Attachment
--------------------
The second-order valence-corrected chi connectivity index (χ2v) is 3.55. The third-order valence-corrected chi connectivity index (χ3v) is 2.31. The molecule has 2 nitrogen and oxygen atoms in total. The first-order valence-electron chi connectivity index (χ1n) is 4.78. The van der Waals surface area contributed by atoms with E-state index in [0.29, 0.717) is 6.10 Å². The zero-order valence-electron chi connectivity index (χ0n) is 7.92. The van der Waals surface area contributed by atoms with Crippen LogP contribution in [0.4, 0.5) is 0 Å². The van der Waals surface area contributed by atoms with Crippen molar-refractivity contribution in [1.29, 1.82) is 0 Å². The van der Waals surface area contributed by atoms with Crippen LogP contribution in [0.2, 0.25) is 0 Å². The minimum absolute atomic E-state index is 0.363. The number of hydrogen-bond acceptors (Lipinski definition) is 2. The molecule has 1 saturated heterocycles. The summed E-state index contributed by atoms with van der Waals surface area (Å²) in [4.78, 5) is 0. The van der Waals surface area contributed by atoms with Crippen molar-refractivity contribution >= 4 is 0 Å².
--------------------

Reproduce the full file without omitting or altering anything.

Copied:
The second-order valence-corrected chi connectivity index (χ2v) is 3.55. The third-order valence-corrected chi connectivity index (χ3v) is 2.31. The molecule has 2 nitrogen and oxygen atoms in total. The first-order valence-electron chi connectivity index (χ1n) is 4.78. The van der Waals surface area contributed by atoms with E-state index in [0.29, 0.717) is 6.10 Å². The zero-order valence-electron chi connectivity index (χ0n) is 7.92. The van der Waals surface area contributed by atoms with Crippen LogP contribution in [0.4, 0.5) is 0 Å². The van der Waals surface area contributed by atoms with Crippen molar-refractivity contribution in [1.29, 1.82) is 0 Å². The van der Waals surface area contributed by atoms with Crippen LogP contribution in [0.2, 0.25) is 0 Å². The minimum absolute atomic E-state index is 0.363. The number of hydrogen-bond acceptors (Lipinski definition) is 2. The molecule has 1 saturated heterocycles. The summed E-state index contributed by atoms with van der Waals surface area (Å²) in [4.78, 5) is 0. The van der Waals surface area contributed by atoms with Crippen molar-refractivity contribution >= 4 is 0 Å².